One of the most challenging areas to train a new technician on can be the EMR system, especially if they are not familiar with a previous EMR system. Very few ophthalmology practices are still using paper charts so understanding how to navigate your EMR is crucial.
When implementing a new system, the company usually offers to have a trainer come to your clinic to set up/train staff on the new system. There are often “super-users” which are techs that underwent additional EMR training that are available for all technicians to ask questions to throughout the implementation process and beyond. If possible, a trainer(s) should become a “super-user” as they will have to train new hires on the system. Once your staff is familiar with the basics of EMR it is time to dig deeper.
By utilizing “super-users” in a scribing and training function they can recommend adjustments to your system that will make both the work-up and exam more efficient. For example, canned notes may be altered so scribes can quickly select a drop down note and make additions/deletions as necessary. Having to do less typing saves a substantial amount of time. If you are unsure how to create or alter canned notes you may want to reach out to your EMR support system. Some EMR systems may allow you to make custom changes to the work-up pages if technicians find it more efficient to change or add “buttons.”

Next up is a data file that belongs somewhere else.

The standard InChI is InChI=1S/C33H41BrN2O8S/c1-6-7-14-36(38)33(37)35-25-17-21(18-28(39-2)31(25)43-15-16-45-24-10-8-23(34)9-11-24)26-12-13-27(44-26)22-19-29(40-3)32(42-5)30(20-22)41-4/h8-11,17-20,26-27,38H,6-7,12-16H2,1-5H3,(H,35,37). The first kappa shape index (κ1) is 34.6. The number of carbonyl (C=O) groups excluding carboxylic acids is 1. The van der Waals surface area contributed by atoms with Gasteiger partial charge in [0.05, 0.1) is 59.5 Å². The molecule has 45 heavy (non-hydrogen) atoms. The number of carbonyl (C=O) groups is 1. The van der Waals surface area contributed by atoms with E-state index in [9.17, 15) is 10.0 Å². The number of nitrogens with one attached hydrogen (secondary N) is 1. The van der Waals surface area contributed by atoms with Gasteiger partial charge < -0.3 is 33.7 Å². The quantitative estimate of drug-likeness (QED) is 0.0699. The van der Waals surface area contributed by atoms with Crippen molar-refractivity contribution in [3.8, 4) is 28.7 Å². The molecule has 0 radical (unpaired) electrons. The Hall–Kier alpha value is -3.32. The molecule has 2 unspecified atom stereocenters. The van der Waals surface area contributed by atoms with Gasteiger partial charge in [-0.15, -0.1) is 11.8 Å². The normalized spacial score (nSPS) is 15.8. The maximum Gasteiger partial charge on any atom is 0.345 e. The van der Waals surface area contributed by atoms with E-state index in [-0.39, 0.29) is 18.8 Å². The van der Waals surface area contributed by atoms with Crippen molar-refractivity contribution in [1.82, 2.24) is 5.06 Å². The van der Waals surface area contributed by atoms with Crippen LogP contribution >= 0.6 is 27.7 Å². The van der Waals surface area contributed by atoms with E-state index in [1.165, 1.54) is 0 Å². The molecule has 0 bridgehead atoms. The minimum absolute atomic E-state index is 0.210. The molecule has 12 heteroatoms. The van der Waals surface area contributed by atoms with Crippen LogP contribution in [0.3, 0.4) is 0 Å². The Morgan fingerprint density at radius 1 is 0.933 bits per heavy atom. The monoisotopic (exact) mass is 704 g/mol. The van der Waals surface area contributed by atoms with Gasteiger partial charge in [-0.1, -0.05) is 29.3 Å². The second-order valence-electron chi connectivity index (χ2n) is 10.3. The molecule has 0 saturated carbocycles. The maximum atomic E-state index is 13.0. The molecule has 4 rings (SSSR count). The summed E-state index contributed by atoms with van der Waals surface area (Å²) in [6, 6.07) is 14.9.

Ensure that scribes get additional training on how to locate and add findings in the exam and billing section. Most EMR systems will alert the scribe or physician to what CPT code can be billed based on the work-up and findings. For example, a physician wants to bill a comprehensive eye code 99214 but the EMR system may create alert reminding you to check off the mental status box. Paying attention to the billing alerts saves time on the back end for the biller and makes auditing more efficient. It is bad practice to continuously ignore billing alerts if you EMR system has that capability. During the examination many EMR systems will link a drop down finding to a diagnosis code under the assessment/plan and billing section. For example, a finding of 2+ NS OU when selected from the drop down will link to ICD code H25.13 for nuclear sclerosis bilateral. Again, this is a substantial time saver during the exam and requires less typing. In most EMR systems the less typing the scribe does the more efficient the exam. Significant amounts of typing should be reserved for editing canned notes or adding details to the patient summary.
New techs and scribes should be trained to use the EMR system in the most efficient way possible. Using drop downs and canned notes for common findings gives the physician and scribe more time to review the chart prior to signing. Understanding your EMR system can be one of the biggest time savers for your practice.